Hear/Here: New Hop Along, Young Fathers, Kacey Musgraves and Wye Oak

Hop Along – Bark Off Your Head, Dog

Hop Along have been on a tear since the release of their 2012 debut, Get Disowned and came to proper prominence with 2015’s Painted Shut, a showcase of a young band coming into their own, and placing the extraordinary voice of singer/guitarist Frances Quinlan center stage. It’s a low-key classic in it’s own right, so the release of Bark Off Your Head, Dog comes with some high expectations. Happily, it doesn’t disappoint.

The nine-song collection adds some new hues to Hop Along’s rapidly kaleidoscoping sound – the rawboned riffs of the first single “How Simple,” the acoustic guitar and strings of the gorgeous “How You Got Your Limp” and the funky-mathy rhythms of “The Fox in Motion”. Then there’s some littler experiments: “What the Writer Meant” starts with brushed drums that break into a gorgeously power-pop chorus while “Look of Love” fucks with some serious psychadelic-era Beatles harmonies. Bark Off Your Head, Dog is album that pushes Hop Along forward, showing band striving to find what’s possible in their sound, opposed to making something that sounds like them. It makes sense – that’s never quite been their DNA. Hop Along sound a bit restless here, but that’s why it works. It’s very clear that Bark Off Your Head, Dog is just the tip of the iceberg.

Young Fathers – Cocoa Sugar

Every once and a while there will be an album that pretty much levels the musical plane, one that becomes an earworm in the most serious of ways, rendering everything else kind of secondary. For me, right now, that is “Cocoa Sugar” by Young Fathers.

It’s hard to classify exactly what genre the Edinburgh, Scotland-based group are, because they encompass so many different ones at once. It’s a little hip-hop, it’s a little indie rock, and then there’s some weird touches of R&B. They won the Mercury Prize in 2014 for their debut album Dead and were featured prominently on last year’s Trainspotting 2 soundtrack. “Cocoa Sugar” is a densely layered collection melding Gospel choirs, skitter-stop raps and Radiohead-inspired sound beds.

I keep coming back to it time and time again because I’m always hearing something a little different each time. There’s not really any sort of comparison I can make for it from anywhere. Listen to “In My View” for some burnout balladry, the buzzing aria of “Lord” or the narcotic daze of “Wow”. It all changes from song to song and it couldn’t come from anywhere else. Don’t sit on this record or this group. It’s an excellent record which centers them on the cusp of greatness. They’re building a hell of a case for it.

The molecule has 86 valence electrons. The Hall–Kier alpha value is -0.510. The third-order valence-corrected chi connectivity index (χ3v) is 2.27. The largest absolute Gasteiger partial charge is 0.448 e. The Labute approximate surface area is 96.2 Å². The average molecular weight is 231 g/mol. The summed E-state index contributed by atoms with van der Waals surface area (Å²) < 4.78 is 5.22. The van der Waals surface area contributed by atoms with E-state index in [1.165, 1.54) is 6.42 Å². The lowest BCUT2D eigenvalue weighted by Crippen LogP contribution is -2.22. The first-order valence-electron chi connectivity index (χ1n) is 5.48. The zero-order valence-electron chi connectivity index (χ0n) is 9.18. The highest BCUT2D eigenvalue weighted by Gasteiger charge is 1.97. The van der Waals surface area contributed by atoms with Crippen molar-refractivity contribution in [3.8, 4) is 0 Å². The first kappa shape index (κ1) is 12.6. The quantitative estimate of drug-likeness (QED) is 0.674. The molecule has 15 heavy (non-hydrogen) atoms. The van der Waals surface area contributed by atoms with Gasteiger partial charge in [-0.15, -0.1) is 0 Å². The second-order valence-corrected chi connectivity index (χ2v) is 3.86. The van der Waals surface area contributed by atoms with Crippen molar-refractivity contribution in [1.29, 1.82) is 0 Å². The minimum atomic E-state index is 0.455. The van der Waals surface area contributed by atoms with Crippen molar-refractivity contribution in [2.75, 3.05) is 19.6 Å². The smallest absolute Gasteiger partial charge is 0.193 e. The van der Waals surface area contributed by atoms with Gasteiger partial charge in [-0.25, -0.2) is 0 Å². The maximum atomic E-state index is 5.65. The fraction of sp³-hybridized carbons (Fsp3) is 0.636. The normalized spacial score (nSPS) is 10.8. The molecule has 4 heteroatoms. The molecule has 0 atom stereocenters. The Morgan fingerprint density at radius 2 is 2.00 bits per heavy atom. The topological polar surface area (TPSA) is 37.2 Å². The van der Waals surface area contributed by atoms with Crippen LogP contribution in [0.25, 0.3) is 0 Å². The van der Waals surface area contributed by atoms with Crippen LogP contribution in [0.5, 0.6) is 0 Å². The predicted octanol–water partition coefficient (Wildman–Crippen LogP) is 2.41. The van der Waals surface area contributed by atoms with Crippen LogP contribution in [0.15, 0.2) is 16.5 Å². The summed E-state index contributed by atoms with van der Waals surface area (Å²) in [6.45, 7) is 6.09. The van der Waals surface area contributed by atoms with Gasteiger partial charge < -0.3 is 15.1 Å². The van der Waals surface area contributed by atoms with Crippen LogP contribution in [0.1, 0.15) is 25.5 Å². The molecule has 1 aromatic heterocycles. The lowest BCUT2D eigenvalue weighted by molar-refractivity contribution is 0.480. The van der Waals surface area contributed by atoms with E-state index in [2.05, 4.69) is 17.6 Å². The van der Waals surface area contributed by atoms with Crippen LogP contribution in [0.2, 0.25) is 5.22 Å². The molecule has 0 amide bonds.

Kacey Musgraves – Golden Hour

Let’s get it out of the way: Believe the hype. All of Kacey Musgraves’s records are the real deal – slices of contemporary country that don’t sound like shit and hint at something greater and more progressive. Hint no more. Golden Hour is Musgraves best and most fully realized record, one that transcends country, or any genre really, with the focus on crystalline songwriting, gorgeous arrangements and something entirely different with the startling disco bump of “High Horse”. It’s the defining career achievement of which there are already many moments that have had that mantle previously. Just don’t waste any more time not listening to it.

Wye Oak – The Louder I Call, the Faster It Runs

Wye Oak have never made the same record twice, and on The Louder I Call, the Faster It Runs, it’s not about to change. Jenn Wasner and Andy Stack grow by leaps and bounds on each release, and this, their first proper studio album since 2014’s Shriek has them taking the synth heavy sounds of that record and Wasner’s excellent Flock of Dimes side project and bridging that with the hypnotic drum and guitars found on 2011’s classic Civilian in a way that sounds panoramic. “Lifer” sounds like a conservative synth track before it blows wide open into Wasner’s gargantuan guitar solo, while “Symmetry” sounds like a track from an 80’s action flick doused in nightmare fuel and lit ablaze. Wye Oak always make records worth checking out. Dig right in and stay for a while. This one is damn near untouchable.

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